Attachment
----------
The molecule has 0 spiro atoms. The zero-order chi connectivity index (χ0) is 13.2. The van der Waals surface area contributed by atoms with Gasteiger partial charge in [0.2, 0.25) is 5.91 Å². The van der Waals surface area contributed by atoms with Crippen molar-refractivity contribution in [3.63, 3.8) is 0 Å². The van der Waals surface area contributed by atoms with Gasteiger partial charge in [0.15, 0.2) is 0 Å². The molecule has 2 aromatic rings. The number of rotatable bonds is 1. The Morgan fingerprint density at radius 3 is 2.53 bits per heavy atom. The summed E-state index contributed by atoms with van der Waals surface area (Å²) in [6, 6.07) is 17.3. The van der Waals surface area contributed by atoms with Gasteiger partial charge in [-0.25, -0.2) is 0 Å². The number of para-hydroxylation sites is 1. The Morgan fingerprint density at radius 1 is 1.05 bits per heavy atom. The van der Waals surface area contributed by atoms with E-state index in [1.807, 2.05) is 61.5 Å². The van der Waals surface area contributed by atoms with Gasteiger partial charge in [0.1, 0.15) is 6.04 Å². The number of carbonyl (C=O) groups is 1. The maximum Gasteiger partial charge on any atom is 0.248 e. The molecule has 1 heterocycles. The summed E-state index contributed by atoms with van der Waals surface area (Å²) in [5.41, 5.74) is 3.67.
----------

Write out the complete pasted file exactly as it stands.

The molecule has 0 spiro atoms. The zero-order chi connectivity index (χ0) is 13.2. The van der Waals surface area contributed by atoms with Gasteiger partial charge in [0.2, 0.25) is 5.91 Å². The van der Waals surface area contributed by atoms with Crippen molar-refractivity contribution in [3.63, 3.8) is 0 Å². The van der Waals surface area contributed by atoms with Gasteiger partial charge in [0.15, 0.2) is 0 Å². The molecule has 2 aromatic rings. The number of rotatable bonds is 1. The Morgan fingerprint density at radius 3 is 2.53 bits per heavy atom. The summed E-state index contributed by atoms with van der Waals surface area (Å²) in [6, 6.07) is 17.3. The van der Waals surface area contributed by atoms with Gasteiger partial charge in [-0.25, -0.2) is 0 Å². The number of para-hydroxylation sites is 1. The Morgan fingerprint density at radius 1 is 1.05 bits per heavy atom. The van der Waals surface area contributed by atoms with E-state index in [1.807, 2.05) is 61.5 Å². The van der Waals surface area contributed by atoms with Gasteiger partial charge in [0.1, 0.15) is 6.04 Å². The number of carbonyl (C=O) groups is 1. The maximum Gasteiger partial charge on any atom is 0.248 e. The molecule has 1 heterocycles. The summed E-state index contributed by atoms with van der Waals surface area (Å²) in [5.41, 5.74) is 3.67.